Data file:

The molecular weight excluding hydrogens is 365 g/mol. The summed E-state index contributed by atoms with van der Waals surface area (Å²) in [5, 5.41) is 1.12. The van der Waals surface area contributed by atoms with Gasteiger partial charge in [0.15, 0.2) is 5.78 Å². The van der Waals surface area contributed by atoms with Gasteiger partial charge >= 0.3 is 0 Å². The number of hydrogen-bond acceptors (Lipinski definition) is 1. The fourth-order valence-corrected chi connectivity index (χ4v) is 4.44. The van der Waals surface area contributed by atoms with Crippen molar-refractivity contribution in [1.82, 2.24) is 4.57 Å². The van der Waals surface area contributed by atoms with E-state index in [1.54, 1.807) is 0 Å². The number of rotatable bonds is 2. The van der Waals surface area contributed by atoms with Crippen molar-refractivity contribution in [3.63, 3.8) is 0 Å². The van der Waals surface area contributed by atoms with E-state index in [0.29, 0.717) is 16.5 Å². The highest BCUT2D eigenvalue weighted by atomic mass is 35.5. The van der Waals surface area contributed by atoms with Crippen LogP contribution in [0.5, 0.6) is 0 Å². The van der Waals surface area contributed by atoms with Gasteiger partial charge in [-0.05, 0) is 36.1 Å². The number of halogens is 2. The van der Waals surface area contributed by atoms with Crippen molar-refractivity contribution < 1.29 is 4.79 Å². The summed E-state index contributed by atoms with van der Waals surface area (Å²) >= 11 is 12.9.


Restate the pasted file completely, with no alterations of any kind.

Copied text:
The molecular weight excluding hydrogens is 365 g/mol. The summed E-state index contributed by atoms with van der Waals surface area (Å²) in [5, 5.41) is 1.12. The van der Waals surface area contributed by atoms with Gasteiger partial charge in [0.15, 0.2) is 5.78 Å². The van der Waals surface area contributed by atoms with Gasteiger partial charge >= 0.3 is 0 Å². The number of hydrogen-bond acceptors (Lipinski definition) is 1. The fourth-order valence-corrected chi connectivity index (χ4v) is 4.44. The van der Waals surface area contributed by atoms with Crippen molar-refractivity contribution in [1.82, 2.24) is 4.57 Å². The van der Waals surface area contributed by atoms with E-state index in [1.54, 1.807) is 0 Å². The number of rotatable bonds is 2. The van der Waals surface area contributed by atoms with Crippen molar-refractivity contribution in [3.63, 3.8) is 0 Å². The van der Waals surface area contributed by atoms with E-state index in [0.29, 0.717) is 16.5 Å². The highest BCUT2D eigenvalue weighted by atomic mass is 35.5. The van der Waals surface area contributed by atoms with Crippen LogP contribution in [0.5, 0.6) is 0 Å². The van der Waals surface area contributed by atoms with Gasteiger partial charge in [-0.05, 0) is 36.1 Å². The number of halogens is 2. The van der Waals surface area contributed by atoms with Crippen molar-refractivity contribution < 1.29 is 4.79 Å². The summed E-state index contributed by atoms with van der Waals surface area (Å²) >= 11 is 12.9.